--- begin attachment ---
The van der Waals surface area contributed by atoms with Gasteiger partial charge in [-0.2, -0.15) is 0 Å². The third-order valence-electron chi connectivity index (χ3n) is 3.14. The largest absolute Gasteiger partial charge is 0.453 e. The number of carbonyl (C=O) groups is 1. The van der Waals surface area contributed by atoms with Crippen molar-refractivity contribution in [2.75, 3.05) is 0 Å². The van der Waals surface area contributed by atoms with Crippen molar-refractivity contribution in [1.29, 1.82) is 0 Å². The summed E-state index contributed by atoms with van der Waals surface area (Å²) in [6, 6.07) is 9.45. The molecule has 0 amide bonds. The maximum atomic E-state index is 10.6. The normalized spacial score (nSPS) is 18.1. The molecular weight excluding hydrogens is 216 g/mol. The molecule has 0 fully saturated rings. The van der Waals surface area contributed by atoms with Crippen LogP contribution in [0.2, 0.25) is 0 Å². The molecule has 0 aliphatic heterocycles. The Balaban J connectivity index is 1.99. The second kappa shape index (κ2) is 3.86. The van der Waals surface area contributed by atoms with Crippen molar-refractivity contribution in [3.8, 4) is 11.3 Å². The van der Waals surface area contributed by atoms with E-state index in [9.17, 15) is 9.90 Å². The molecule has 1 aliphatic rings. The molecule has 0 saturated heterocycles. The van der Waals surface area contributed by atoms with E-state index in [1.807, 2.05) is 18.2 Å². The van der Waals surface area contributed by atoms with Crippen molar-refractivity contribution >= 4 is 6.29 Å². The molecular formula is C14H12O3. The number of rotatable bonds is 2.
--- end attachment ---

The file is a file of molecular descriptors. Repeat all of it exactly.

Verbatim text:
The van der Waals surface area contributed by atoms with Gasteiger partial charge in [-0.2, -0.15) is 0 Å². The third-order valence-electron chi connectivity index (χ3n) is 3.14. The largest absolute Gasteiger partial charge is 0.453 e. The number of carbonyl (C=O) groups is 1. The van der Waals surface area contributed by atoms with Crippen molar-refractivity contribution in [2.75, 3.05) is 0 Å². The van der Waals surface area contributed by atoms with Crippen molar-refractivity contribution in [1.29, 1.82) is 0 Å². The summed E-state index contributed by atoms with van der Waals surface area (Å²) in [6, 6.07) is 9.45. The molecule has 0 amide bonds. The maximum atomic E-state index is 10.6. The normalized spacial score (nSPS) is 18.1. The molecular weight excluding hydrogens is 216 g/mol. The molecule has 0 fully saturated rings. The van der Waals surface area contributed by atoms with Crippen LogP contribution in [0.2, 0.25) is 0 Å². The molecule has 0 aliphatic heterocycles. The Balaban J connectivity index is 1.99. The second kappa shape index (κ2) is 3.86. The van der Waals surface area contributed by atoms with Crippen molar-refractivity contribution in [3.8, 4) is 11.3 Å². The van der Waals surface area contributed by atoms with E-state index in [9.17, 15) is 9.90 Å². The molecule has 1 aliphatic rings. The molecule has 0 saturated heterocycles. The van der Waals surface area contributed by atoms with E-state index in [1.807, 2.05) is 18.2 Å². The van der Waals surface area contributed by atoms with Crippen molar-refractivity contribution >= 4 is 6.29 Å². The molecular formula is C14H12O3. The number of rotatable bonds is 2.